If you live in the UK you only really have two options when it comes to Internet. Either you select a DSL service provided over your standard local telephone network, or cable primarily provided by Virgin Media.

The most common DSL technologies in use today are ADSL and if you are lucky ADSL2+. The biggest weakness of DSL is the reliance on the copper infrastructure, which results in significant performance degradation the further you are from your local exchange. For example, ADSL2+ has a maximum theoretical bandwidth of 24Mb/s downstream, however to get that speed you would literally need to be attached to your local exchange. Most common ADSL speeds across the UK range from 2Mb/s up to 8Mb/s downstream. If you have cable you have the option for greater performance, currently up to 50Mb/s downstream, however only approximately 50% of the UK is connected and therefore cable has limited consumer reach.

Although these performance numbers probably don’t sound too bad for the average user, when you consider countries like South Korea are currently offering to the majority of households 100Mb/s downstream for less than £30 a month, with plans for aggressive expansion up to 1Gb/s downstream, suddenly the UK infrastructure looks quite obsolete.

Thankfully BT (who own most of the standard local telephone network across the UK) aim to improve the situation with their Fibre to the Cabinet (FTTC) roll-out which began in 2009.

Fibre to the Cabinet (FTTC) is the generic term for broadband network architecture delivered by optical fibre up to your local cabinet. As a result, users are able to receive significant performance increases as the fibre is less susceptible to interference and is capable of maintaining higher bandwidth over longer distances. “To the Cabinet” means that you will be connected by fibre from your local exchange to your local cabinet which is normally no more then a few hundred meters from your home. As a result, only the last few hundred metres relies upon the existing copper infrastructure which should allow for up to 40Mb/s downstream.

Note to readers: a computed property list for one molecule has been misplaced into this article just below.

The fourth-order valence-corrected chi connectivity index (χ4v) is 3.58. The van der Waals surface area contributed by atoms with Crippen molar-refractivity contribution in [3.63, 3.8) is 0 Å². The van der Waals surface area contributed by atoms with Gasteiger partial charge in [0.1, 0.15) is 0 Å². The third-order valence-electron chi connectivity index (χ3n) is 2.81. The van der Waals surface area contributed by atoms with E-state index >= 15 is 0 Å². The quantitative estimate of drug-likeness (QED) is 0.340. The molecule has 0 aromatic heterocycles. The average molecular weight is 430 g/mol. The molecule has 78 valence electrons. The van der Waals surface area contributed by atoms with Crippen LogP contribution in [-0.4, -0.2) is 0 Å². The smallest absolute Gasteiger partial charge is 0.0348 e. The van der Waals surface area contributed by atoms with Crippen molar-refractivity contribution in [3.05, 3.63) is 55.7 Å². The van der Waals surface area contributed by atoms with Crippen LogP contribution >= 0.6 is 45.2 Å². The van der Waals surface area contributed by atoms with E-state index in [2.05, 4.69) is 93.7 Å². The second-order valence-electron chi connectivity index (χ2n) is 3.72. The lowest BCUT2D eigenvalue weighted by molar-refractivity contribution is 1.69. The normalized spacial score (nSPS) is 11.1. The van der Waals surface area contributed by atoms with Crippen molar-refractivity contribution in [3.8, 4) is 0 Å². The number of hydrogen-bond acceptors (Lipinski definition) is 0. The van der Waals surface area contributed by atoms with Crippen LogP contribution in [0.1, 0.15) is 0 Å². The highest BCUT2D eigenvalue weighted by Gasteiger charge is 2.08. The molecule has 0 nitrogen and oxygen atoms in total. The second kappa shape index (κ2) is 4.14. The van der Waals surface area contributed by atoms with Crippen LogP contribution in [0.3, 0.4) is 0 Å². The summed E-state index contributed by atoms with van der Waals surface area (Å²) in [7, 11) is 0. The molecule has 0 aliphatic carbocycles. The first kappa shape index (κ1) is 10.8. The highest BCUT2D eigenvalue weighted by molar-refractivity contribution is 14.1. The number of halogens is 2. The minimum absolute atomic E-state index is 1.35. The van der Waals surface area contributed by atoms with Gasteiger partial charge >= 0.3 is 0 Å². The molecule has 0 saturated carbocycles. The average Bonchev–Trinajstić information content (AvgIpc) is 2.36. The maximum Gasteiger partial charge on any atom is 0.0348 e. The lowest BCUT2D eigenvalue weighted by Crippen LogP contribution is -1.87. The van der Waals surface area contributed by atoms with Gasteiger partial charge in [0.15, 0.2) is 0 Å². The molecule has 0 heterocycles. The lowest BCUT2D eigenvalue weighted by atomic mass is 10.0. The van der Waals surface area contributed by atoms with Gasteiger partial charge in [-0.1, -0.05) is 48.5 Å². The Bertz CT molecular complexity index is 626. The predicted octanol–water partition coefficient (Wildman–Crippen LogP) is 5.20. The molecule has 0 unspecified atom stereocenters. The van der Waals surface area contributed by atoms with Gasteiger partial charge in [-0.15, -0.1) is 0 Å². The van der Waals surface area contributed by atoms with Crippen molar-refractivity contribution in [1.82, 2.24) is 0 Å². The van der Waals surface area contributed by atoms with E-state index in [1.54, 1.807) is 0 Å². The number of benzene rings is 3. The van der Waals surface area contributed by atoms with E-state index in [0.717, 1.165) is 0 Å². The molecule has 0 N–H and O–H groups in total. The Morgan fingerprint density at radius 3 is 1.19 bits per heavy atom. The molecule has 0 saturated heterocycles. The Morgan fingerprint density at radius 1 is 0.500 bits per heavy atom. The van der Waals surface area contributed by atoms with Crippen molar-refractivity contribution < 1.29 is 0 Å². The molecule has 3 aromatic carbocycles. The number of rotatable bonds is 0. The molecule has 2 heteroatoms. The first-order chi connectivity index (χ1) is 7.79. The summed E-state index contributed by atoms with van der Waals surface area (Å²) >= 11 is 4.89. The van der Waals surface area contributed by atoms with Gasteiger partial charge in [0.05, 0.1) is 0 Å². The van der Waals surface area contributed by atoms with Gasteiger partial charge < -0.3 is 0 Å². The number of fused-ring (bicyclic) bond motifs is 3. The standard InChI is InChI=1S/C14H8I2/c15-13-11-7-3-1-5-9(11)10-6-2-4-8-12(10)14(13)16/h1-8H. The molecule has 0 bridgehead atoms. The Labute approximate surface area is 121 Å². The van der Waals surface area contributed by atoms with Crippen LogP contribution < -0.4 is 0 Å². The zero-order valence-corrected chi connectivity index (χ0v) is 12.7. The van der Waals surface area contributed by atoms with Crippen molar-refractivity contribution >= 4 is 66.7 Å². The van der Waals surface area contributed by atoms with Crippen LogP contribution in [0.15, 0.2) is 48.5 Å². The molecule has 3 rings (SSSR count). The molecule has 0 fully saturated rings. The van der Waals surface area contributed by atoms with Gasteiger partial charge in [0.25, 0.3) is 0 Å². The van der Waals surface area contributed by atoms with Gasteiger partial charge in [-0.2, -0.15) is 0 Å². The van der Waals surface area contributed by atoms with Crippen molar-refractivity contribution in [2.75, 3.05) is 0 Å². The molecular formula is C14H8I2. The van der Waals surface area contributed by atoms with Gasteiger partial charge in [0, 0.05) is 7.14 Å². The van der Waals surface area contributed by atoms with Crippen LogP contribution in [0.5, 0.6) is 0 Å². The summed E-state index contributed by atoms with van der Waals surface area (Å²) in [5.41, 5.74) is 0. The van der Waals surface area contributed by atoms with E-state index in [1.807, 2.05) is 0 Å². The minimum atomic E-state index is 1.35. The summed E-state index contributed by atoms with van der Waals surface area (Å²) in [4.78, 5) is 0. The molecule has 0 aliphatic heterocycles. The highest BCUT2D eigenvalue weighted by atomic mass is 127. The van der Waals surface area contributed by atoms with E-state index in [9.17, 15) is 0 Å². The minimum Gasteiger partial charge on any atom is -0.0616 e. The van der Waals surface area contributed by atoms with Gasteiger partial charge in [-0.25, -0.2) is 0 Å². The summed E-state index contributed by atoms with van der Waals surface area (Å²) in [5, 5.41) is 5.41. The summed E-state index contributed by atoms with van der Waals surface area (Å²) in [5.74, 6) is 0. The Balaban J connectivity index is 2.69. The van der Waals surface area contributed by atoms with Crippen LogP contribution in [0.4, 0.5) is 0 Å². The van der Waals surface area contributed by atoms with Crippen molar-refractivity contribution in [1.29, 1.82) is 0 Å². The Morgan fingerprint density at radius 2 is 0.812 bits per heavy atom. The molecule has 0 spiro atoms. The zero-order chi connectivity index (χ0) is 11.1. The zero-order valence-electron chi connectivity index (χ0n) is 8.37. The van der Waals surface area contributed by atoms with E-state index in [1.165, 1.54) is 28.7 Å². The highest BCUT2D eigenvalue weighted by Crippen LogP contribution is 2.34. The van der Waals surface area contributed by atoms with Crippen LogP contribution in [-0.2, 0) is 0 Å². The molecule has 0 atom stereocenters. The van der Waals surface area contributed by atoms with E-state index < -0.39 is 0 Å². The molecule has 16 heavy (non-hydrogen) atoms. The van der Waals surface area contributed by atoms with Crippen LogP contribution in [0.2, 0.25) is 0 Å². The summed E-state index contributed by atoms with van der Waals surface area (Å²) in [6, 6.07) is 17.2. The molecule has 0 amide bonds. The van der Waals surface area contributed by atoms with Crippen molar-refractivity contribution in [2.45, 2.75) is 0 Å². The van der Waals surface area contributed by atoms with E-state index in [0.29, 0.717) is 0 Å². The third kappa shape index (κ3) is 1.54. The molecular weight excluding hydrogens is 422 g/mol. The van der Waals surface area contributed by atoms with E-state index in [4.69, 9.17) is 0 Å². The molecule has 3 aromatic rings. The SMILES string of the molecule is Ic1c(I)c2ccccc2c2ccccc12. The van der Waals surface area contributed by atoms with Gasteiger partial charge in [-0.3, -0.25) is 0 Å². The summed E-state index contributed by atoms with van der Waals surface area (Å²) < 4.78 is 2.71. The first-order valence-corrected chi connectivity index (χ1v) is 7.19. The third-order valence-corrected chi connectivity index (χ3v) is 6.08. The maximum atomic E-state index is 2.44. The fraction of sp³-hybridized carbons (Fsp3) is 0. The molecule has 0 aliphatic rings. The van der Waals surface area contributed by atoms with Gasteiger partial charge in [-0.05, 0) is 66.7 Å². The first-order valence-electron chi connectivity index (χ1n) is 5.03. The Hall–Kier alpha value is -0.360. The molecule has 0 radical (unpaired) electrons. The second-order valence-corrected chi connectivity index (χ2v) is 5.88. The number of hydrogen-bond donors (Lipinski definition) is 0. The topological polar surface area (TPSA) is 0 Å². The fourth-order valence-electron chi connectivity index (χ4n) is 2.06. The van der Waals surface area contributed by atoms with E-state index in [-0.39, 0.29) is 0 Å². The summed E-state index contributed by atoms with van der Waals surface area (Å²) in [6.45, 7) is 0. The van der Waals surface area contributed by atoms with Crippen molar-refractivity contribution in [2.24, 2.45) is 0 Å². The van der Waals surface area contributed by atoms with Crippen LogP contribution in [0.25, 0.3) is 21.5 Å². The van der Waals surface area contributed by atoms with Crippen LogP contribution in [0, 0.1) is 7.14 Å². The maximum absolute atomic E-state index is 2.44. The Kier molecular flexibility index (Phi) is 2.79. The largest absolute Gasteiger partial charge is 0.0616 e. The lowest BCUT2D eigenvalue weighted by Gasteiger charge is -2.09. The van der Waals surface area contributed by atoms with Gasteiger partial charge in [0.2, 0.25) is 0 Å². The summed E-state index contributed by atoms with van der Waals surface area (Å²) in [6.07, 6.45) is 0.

As well as the switch from copper to fibre, DSL has also evolved to VDSL2. This new technology theoretically provides data rates exceeding 100Mb/s simultaneously in both downstream and upstream directions. The maximum available bit rate is achieved at a range of about 300 metres, which makes it the perfect technology to accompany the BT FTTC roll-out.

The downside to this technology is that it will take time to get enabled in your area. The infrastructure is being delivered by BT Openreach and involves a significant amount of work. You will also need a new VDSL2 compatible modem/router to be able to terminate the new connection. BT have predicted that only 40% of the UK will be enabled by 2012.

To check when your area will be completed head over to the BT Infinity website (Infinity is what BT are calling their fibre broadband service). From here you can enter your BT phone number to check for availability. Thankfully my area was one of the first in the UK to be completed so I receive the following results:


Although it could be a long wait before all of the UK infrastructure is upgraded, at least there is now a plan for the future and the advantage of FTTC is that the next logical step is FTTP (Fibre to the Premises) which will deliver fibre right to your home and should offer speeds up to and beyond 100Mb/s downstream.